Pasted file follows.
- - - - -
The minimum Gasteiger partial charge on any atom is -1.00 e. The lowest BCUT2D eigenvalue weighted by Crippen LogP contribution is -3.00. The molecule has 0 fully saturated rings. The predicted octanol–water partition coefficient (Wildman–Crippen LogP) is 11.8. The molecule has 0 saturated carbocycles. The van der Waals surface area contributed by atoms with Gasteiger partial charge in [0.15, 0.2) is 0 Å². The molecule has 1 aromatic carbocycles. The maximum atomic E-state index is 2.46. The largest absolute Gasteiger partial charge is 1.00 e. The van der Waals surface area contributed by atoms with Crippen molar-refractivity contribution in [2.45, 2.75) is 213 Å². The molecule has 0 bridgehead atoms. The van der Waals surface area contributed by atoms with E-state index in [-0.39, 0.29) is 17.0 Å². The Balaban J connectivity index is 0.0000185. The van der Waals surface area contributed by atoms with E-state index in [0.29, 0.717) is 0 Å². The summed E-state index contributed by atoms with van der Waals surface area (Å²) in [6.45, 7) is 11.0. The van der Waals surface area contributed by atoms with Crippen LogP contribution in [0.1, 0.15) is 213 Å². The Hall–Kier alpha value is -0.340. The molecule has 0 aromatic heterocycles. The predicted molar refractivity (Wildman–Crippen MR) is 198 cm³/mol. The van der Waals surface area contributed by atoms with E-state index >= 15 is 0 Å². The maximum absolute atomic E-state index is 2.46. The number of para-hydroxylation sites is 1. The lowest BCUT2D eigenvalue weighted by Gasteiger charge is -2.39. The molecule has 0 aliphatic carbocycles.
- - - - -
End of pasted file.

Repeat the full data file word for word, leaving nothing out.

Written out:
The minimum Gasteiger partial charge on any atom is -1.00 e. The lowest BCUT2D eigenvalue weighted by Crippen LogP contribution is -3.00. The molecule has 0 fully saturated rings. The predicted octanol–water partition coefficient (Wildman–Crippen LogP) is 11.8. The molecule has 0 saturated carbocycles. The van der Waals surface area contributed by atoms with Gasteiger partial charge in [0.15, 0.2) is 0 Å². The molecule has 1 aromatic carbocycles. The maximum atomic E-state index is 2.46. The largest absolute Gasteiger partial charge is 1.00 e. The van der Waals surface area contributed by atoms with Crippen molar-refractivity contribution in [2.45, 2.75) is 213 Å². The molecule has 0 bridgehead atoms. The van der Waals surface area contributed by atoms with E-state index in [-0.39, 0.29) is 17.0 Å². The Balaban J connectivity index is 0.0000185. The van der Waals surface area contributed by atoms with E-state index in [0.29, 0.717) is 0 Å². The summed E-state index contributed by atoms with van der Waals surface area (Å²) in [6.45, 7) is 11.0. The van der Waals surface area contributed by atoms with Crippen LogP contribution in [0.1, 0.15) is 213 Å². The Hall–Kier alpha value is -0.340. The molecule has 0 aromatic heterocycles. The predicted molar refractivity (Wildman–Crippen MR) is 198 cm³/mol. The van der Waals surface area contributed by atoms with E-state index >= 15 is 0 Å². The maximum absolute atomic E-state index is 2.46. The number of para-hydroxylation sites is 1. The lowest BCUT2D eigenvalue weighted by Gasteiger charge is -2.39. The molecule has 0 aliphatic carbocycles.